February 6, 2009:
County Bank, Merced, CA was closed by the California Department of
Financial Institutions. The Federal Deposit Insurance Corporation
(FDIC) was named Receiver.
As of February 2, 2009, County Bank had assets of approximately $1.7 billion and deposits of $1.3 billion.
The FDIC entered into a purchase and assumption agreement with Westamerica Bank, San Rafael, California, to assume all of the deposits of County Bank.
All deposit accounts have been transferred to Westamerica Bank, San Rafael, CA are available immediately. On Saturday, February 7, the 39 former County Bank branches reopened as branches of Westamerica Bank.
Your transferred deposits will be separately insured from any accounts you may already have at Westamerica Bank for six months after the failure of County Bank.
All interest accrued through Friday, February 6, 2009, will be paid at your same rate, however WestAmerica Bank will be reviewing rates
The FDIC estimates that the cost to the Deposit Insurance Fund will be $135 million.
For additional information and assistance contact the FDIC at: 800-591-2820 or go to: http://www.fdic.gov/bank/individual/failed/county.html
|2009 FDIC Insured Failed Banks|
550 W. Main Street
Merced, CA 95340
|Assets: $1.7 billion|
|Deposits: $1.3 billion|
|Cost to FDIC: $135 million|
Creditor Claims: Claims
against failed financial institutions occur when bills sent to the
institution remain unpaid at the time of failure. Shortly after the
failure, the FDIC sends notices directly to all known service providers to
explain the claim filing process. If you provided a service for
County Bank and have not received a notice, please contact:
Deposit Insurance Corporation
Unclaimed FDIC Insured Deposits
Note: There are time limits on claims of FDIC-insured bank accounts, CDs and safe deposit boxes ...
insured depositor fails to make a claim an insured or transferred deposit
within 18 months after the FDIC initiates the payment of insured deposits,
the transferee institution must refund the deposit to the FDIC, and all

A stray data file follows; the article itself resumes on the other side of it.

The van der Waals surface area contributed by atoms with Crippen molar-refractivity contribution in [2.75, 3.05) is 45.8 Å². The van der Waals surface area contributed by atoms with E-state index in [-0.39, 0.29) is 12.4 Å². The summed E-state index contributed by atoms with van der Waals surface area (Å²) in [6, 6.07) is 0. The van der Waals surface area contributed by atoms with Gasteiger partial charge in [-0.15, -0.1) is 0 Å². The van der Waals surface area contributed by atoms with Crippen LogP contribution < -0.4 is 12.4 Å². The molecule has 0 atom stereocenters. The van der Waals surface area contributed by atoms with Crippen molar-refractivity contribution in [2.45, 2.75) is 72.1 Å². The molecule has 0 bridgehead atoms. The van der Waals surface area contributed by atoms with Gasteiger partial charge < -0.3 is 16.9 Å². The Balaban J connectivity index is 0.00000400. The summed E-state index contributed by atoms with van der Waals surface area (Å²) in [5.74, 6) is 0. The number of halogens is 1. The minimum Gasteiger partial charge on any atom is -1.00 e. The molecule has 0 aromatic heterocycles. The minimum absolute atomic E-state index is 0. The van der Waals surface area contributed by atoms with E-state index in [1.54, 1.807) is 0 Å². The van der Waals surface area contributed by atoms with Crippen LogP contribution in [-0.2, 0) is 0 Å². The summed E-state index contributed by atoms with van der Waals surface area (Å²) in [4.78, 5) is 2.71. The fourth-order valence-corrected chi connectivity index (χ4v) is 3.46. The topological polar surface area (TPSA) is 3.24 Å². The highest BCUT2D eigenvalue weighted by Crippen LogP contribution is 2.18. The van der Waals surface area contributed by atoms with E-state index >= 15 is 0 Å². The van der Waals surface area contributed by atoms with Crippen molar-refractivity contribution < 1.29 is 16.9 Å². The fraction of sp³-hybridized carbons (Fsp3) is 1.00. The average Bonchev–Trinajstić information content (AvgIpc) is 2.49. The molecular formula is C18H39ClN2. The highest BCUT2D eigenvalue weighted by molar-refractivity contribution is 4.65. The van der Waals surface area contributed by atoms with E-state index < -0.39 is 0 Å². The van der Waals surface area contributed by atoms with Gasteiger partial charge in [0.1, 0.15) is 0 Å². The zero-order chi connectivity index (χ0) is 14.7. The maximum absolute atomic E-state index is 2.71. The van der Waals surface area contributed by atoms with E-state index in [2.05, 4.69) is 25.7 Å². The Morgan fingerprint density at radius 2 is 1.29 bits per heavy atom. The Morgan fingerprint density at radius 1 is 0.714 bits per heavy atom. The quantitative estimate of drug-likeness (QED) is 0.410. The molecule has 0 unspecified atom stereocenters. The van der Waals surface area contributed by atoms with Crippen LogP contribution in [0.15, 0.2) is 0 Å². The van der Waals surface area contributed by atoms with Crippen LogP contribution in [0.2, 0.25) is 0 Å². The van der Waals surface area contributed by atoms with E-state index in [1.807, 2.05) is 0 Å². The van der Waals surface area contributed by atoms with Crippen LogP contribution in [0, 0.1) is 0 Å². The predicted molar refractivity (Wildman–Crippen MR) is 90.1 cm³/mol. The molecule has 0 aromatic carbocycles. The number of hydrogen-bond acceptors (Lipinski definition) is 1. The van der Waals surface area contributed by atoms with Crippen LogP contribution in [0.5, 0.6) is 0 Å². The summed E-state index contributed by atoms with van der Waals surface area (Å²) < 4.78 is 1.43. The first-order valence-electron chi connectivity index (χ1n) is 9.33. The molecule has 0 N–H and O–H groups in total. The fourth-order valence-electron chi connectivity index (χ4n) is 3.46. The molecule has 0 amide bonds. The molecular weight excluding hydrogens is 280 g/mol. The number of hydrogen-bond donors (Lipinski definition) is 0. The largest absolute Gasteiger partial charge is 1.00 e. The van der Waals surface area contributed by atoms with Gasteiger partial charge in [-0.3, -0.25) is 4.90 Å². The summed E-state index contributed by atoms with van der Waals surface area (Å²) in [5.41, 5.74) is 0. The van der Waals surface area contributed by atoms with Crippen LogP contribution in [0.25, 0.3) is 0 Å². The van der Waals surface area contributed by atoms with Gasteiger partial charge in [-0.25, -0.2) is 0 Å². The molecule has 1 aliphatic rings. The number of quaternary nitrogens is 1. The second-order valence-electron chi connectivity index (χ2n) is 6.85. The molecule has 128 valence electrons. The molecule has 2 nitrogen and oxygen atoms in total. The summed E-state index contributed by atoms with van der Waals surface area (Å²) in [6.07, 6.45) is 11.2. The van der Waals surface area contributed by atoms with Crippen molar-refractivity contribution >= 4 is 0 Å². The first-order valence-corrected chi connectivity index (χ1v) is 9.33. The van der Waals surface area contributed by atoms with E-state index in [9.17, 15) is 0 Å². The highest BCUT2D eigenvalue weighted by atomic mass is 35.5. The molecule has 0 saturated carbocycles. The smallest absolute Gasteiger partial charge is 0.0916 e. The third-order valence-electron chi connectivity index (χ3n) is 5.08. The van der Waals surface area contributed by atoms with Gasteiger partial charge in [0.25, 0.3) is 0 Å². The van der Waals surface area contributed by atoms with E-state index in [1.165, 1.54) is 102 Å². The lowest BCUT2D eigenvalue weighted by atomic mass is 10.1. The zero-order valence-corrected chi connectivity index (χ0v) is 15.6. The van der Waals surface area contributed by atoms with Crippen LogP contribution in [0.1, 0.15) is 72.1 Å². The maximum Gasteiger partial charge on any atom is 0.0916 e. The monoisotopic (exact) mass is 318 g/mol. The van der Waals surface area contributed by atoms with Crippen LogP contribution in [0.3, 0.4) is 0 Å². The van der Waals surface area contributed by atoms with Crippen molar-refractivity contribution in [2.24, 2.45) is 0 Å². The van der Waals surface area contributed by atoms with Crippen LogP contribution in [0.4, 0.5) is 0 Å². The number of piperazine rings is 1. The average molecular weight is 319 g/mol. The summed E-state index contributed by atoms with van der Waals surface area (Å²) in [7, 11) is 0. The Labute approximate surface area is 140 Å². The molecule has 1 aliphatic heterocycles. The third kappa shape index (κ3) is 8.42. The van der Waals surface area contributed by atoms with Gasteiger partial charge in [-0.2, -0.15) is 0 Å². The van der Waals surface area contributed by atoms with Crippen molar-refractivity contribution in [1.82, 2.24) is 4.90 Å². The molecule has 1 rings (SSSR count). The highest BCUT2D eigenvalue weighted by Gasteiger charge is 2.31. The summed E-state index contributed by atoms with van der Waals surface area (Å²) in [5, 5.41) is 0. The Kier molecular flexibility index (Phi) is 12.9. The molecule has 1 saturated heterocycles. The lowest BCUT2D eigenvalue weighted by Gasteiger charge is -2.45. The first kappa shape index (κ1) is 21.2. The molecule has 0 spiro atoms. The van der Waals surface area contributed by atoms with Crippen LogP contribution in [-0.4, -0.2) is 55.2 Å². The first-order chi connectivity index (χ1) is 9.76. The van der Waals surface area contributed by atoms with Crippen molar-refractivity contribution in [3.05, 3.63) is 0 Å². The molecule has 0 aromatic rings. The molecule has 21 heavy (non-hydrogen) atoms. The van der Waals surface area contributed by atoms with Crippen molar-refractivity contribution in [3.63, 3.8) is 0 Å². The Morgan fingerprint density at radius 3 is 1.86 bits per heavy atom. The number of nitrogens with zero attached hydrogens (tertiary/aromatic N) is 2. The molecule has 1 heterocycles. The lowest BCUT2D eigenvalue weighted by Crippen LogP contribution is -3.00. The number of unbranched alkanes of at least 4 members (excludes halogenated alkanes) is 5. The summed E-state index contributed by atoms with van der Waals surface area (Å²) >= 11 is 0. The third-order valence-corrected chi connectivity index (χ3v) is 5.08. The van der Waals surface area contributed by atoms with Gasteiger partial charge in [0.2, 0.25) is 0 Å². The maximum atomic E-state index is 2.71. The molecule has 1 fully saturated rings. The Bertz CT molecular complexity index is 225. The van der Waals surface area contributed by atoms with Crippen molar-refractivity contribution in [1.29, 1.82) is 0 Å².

rights of the depositor against the transferee institution are barred.
The FDIC then remits the insured deposit to the custody of the unclaimed property administrator in the account owner's home state, unless that state declines to accept custody. Upon delivery, the FDIC is deemed to have made payment to the depositor, and all rights of the depositor against the FDIC are barred.
Most states allow claims in perpetuity, but there's a reversion clause. If a depositor does not claim the deposit delivered to the custody of the State within 10 years of the date of delivery, the deposit must then immediately be refunded to FDIC, and all rights of the depositor against the state are barred.
It's important to note that If a state declines to accept custody of the deposit - which they sometimes do - the depositor must claim the funds from the FDIC before the receivership is terminated, or all rights of the depositor with respect to the deposit are barred. Dividends for credits arising from uninsured portions of a deposit may, however, be claimed after the receivership is terminated if a dividend check was returned by the post office for a bad address.
Be aware that due to the number of mergers and acquisitions in the banking industry over the years, it is possible you or a deceased family member might well have an account at a failed bank and not know it. Additionally, unclaimed safe deposit boxes at closed branches may be drilled and the contents sold at auction just weeks after closing, so prompt action is advised. For assistance go to: Unclaimed Account Search
History: Established on
5/15/1980 as Alliance Bank Of
11/18/1992 - Name changed to County Bank
11/13/1999 - Acquired Town And Country Finance And Thrift Company, Turlock, CA